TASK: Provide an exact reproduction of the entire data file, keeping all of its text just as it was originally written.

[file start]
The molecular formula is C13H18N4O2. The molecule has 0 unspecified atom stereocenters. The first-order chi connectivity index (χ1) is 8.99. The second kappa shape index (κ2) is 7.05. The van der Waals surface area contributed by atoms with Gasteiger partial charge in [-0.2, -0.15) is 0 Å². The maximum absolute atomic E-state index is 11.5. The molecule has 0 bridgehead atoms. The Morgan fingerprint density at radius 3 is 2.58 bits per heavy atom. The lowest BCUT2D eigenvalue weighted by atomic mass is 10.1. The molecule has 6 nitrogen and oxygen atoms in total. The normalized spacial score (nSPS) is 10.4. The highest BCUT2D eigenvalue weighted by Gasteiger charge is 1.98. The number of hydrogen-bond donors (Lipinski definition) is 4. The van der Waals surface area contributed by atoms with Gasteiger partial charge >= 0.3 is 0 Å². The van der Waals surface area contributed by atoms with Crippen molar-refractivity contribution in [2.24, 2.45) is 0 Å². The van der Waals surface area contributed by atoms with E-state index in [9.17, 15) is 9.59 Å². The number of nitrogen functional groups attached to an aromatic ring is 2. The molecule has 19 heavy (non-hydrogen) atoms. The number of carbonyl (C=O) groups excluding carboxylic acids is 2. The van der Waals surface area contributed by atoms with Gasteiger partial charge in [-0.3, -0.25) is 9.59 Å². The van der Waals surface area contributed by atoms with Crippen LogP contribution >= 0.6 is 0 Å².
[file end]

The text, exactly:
The molecular formula is C13H18N4O2. The molecule has 0 unspecified atom stereocenters. The first-order chi connectivity index (χ1) is 8.99. The second kappa shape index (κ2) is 7.05. The van der Waals surface area contributed by atoms with Gasteiger partial charge in [-0.2, -0.15) is 0 Å². The maximum absolute atomic E-state index is 11.5. The molecule has 0 bridgehead atoms. The Morgan fingerprint density at radius 3 is 2.58 bits per heavy atom. The lowest BCUT2D eigenvalue weighted by atomic mass is 10.1. The molecule has 6 nitrogen and oxygen atoms in total. The normalized spacial score (nSPS) is 10.4. The highest BCUT2D eigenvalue weighted by Gasteiger charge is 1.98. The number of hydrogen-bond donors (Lipinski definition) is 4. The van der Waals surface area contributed by atoms with Gasteiger partial charge >= 0.3 is 0 Å². The van der Waals surface area contributed by atoms with Crippen molar-refractivity contribution in [2.24, 2.45) is 0 Å². The van der Waals surface area contributed by atoms with E-state index in [9.17, 15) is 9.59 Å². The number of nitrogen functional groups attached to an aromatic ring is 2. The molecule has 19 heavy (non-hydrogen) atoms. The number of carbonyl (C=O) groups excluding carboxylic acids is 2. The van der Waals surface area contributed by atoms with Gasteiger partial charge in [-0.3, -0.25) is 9.59 Å². The van der Waals surface area contributed by atoms with Crippen LogP contribution >= 0.6 is 0 Å².